Conforming to the push of the EU, Italy recently presented the Guidelines for the National Hydrogen Strategy 2021 , drawn up by the Ministry of Economic Development (Mise) in which the economic and environmental potential related to the use of hydrogen are outlined as an energy source. Hydrogen is considered a "clean" fuel because, unlike fossil fuels, its combustion produces only one type of waste: water. Hydrogen is also very versatile: it can be used to store and transport energy. Thanks to these properties, the International Renewable Energy Agency (IRENA) in 2018 described hydrogen as "the missing link in the chain" for an effective energy transition.


Renewable not nuclear power is the future of green energy in the UK (Opinion)

As well as being less risky, more cost-effective and helping to create jobs, renewable energy solutions deliver a better result for the environment. According to the International Renewable Energy Agency, the cost of renewables continues on a downward trajectory and are now most frequently the cheapest source of energy generation, weakening the case for nuclear power.


'How much will it cost to slow climate change?' (Opinion)

When you account for the advantages to our health, the benefits of phasing out fossil fuels far outweigh the price. By 2021, as much as 1,200 gigawatts of already-built coal capacity will be more expensive to run than it would be to construct brand-new utility-scale photovoltaics, according to the International Renewable Energy Agency (IRENA).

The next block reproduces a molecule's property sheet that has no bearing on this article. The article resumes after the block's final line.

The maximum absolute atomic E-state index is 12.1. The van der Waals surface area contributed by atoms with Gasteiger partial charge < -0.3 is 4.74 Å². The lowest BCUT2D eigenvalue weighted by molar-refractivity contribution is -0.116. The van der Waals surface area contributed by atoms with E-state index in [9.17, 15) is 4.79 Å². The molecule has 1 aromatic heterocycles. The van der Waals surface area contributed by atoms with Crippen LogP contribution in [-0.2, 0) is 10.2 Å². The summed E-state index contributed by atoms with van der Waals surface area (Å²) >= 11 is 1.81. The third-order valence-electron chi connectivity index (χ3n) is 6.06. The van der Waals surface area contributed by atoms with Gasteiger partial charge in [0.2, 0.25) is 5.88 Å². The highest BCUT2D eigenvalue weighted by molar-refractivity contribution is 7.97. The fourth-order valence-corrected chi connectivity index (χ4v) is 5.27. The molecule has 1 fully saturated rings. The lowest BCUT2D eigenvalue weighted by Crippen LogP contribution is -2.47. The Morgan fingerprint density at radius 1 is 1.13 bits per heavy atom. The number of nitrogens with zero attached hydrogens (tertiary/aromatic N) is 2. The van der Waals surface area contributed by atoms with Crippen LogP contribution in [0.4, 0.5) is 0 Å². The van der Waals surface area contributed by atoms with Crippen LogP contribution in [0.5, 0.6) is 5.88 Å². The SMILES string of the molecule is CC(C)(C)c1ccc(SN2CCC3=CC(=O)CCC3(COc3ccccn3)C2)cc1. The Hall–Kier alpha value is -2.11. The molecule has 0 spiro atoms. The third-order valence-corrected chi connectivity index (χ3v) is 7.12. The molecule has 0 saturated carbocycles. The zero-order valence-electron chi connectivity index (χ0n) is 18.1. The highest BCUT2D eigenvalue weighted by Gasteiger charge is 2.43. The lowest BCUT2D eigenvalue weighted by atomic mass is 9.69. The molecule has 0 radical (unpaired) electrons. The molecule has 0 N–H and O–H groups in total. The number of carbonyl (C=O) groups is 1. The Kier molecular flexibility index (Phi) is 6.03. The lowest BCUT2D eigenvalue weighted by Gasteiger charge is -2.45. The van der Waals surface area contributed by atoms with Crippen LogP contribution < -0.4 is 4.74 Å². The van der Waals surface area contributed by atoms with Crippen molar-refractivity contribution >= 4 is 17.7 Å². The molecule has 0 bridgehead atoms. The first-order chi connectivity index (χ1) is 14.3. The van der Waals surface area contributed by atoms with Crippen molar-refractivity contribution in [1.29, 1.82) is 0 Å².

Solar Soars As Emerging Markets Renewables Investment Hits Record High

The price collapse in renewable energy technology and deployment drove record investment in emerging markets in 2019. BloombergNEF reports 2019 saw $32 billion invested against a previous high in 2018 of $24 billion. Indeed, if we are to meet climate goals the International Renewable Energy Agency (IRENA) has said that annual investment in renewables will need to almost triple to $800 billion by 2050 to fulfil decarbonisation and climate goals across the world.

  • Date: 09 December 2020
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  • Source: Forbes

Fossil fuels still reign, but renewables make inroads

Five years after the signing of the Paris Climate Accord fossil fuels still dominate the energy landscape but it is renewables that are enjoying the strongest growth which even the Covid-19 crisis has not dented. Solar panels have seen spectacular growth in recent years, climbing from 217 gigawatts of installed capacity worldwide in 2015 to 578 gigawatts last year, according to the International Renewable Energy Agency (IRENA).


Biden’s climate agenda goes global (Subscription)

With 85 per cent of the world’s energy emissions produced outside the US, the president-elect must take his agenda overseas. A global energy transition is “already in place and unstoppable” but the pandemic is helping the “old energy world” hold on to its place, according to the head of the International Renewable Energy Agency.


Creative Renewable Solutions Helps Businesses Achieve Their Clean Energy Goals

Major institutions are struggling to adjust their businesses to contribute positively towards a greener American future. Historically, China and the U.S. have been the largest buyers of renewable energy. By the end of 2019, they added ~582 GW of wind and solar capacity (~48% of global renewable capacity based on International Renewable Energy Agency data) and reaped the economic, workforce, and health benefits.

  • Date: 01 December 2020
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  • Source: Forbes

Are electric trucks a highway to a low-carbon future or a dead end?